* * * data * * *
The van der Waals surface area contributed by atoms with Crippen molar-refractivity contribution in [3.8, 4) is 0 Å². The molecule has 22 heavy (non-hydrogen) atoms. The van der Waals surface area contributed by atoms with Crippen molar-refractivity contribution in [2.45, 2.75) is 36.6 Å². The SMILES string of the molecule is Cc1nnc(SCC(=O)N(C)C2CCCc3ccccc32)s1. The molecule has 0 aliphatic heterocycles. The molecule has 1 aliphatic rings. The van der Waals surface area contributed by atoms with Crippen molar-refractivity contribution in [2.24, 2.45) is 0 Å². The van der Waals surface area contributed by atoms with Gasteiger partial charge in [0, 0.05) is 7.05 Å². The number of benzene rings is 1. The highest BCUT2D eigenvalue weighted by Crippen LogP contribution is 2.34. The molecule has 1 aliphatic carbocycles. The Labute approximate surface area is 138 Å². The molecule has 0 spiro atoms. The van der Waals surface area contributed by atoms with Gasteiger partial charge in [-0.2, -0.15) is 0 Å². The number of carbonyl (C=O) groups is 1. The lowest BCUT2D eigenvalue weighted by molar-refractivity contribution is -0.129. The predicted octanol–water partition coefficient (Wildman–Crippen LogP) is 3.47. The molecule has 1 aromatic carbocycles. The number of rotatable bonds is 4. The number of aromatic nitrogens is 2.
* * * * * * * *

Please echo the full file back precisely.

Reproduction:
The van der Waals surface area contributed by atoms with Crippen molar-refractivity contribution in [3.8, 4) is 0 Å². The molecule has 22 heavy (non-hydrogen) atoms. The van der Waals surface area contributed by atoms with Crippen molar-refractivity contribution in [2.45, 2.75) is 36.6 Å². The SMILES string of the molecule is Cc1nnc(SCC(=O)N(C)C2CCCc3ccccc32)s1. The molecule has 0 aliphatic heterocycles. The molecule has 1 aliphatic rings. The van der Waals surface area contributed by atoms with Crippen molar-refractivity contribution in [2.24, 2.45) is 0 Å². The van der Waals surface area contributed by atoms with Gasteiger partial charge in [0, 0.05) is 7.05 Å². The number of benzene rings is 1. The highest BCUT2D eigenvalue weighted by Crippen LogP contribution is 2.34. The molecule has 1 aliphatic carbocycles. The Labute approximate surface area is 138 Å². The molecule has 0 spiro atoms. The van der Waals surface area contributed by atoms with Gasteiger partial charge in [-0.2, -0.15) is 0 Å². The number of carbonyl (C=O) groups is 1. The lowest BCUT2D eigenvalue weighted by molar-refractivity contribution is -0.129. The predicted octanol–water partition coefficient (Wildman–Crippen LogP) is 3.47. The molecule has 1 aromatic carbocycles. The number of rotatable bonds is 4. The number of aromatic nitrogens is 2.